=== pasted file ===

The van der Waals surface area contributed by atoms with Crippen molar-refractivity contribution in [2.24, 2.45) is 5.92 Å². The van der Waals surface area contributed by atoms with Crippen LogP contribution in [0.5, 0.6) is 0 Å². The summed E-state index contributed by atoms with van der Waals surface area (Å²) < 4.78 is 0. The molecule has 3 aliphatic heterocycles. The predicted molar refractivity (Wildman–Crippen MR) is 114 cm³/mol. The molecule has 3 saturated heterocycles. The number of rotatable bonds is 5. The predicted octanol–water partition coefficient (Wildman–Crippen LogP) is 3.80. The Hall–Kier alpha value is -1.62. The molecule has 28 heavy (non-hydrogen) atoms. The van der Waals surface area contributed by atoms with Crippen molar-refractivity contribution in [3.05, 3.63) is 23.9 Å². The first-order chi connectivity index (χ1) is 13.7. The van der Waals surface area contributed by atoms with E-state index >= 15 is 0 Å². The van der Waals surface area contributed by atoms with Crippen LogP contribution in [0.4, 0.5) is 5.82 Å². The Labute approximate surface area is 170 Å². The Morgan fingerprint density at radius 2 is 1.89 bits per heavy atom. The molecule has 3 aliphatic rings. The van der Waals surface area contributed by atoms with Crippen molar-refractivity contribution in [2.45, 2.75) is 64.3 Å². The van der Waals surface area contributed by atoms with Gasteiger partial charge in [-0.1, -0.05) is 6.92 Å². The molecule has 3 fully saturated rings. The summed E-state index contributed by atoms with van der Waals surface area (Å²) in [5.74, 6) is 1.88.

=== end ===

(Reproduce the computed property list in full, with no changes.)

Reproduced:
The van der Waals surface area contributed by atoms with Crippen molar-refractivity contribution in [2.24, 2.45) is 5.92 Å². The van der Waals surface area contributed by atoms with Crippen LogP contribution in [0.5, 0.6) is 0 Å². The summed E-state index contributed by atoms with van der Waals surface area (Å²) < 4.78 is 0. The molecule has 3 aliphatic heterocycles. The predicted molar refractivity (Wildman–Crippen MR) is 114 cm³/mol. The molecule has 3 saturated heterocycles. The number of rotatable bonds is 5. The predicted octanol–water partition coefficient (Wildman–Crippen LogP) is 3.80. The Hall–Kier alpha value is -1.62. The molecule has 28 heavy (non-hydrogen) atoms. The van der Waals surface area contributed by atoms with Crippen molar-refractivity contribution in [3.05, 3.63) is 23.9 Å². The first-order chi connectivity index (χ1) is 13.7. The van der Waals surface area contributed by atoms with E-state index >= 15 is 0 Å². The van der Waals surface area contributed by atoms with Crippen LogP contribution in [0.4, 0.5) is 5.82 Å². The Labute approximate surface area is 170 Å². The Morgan fingerprint density at radius 2 is 1.89 bits per heavy atom. The molecule has 3 aliphatic rings. The van der Waals surface area contributed by atoms with Crippen molar-refractivity contribution in [2.45, 2.75) is 64.3 Å². The van der Waals surface area contributed by atoms with Gasteiger partial charge in [-0.1, -0.05) is 6.92 Å². The molecule has 3 fully saturated rings. The summed E-state index contributed by atoms with van der Waals surface area (Å²) in [5.74, 6) is 1.88.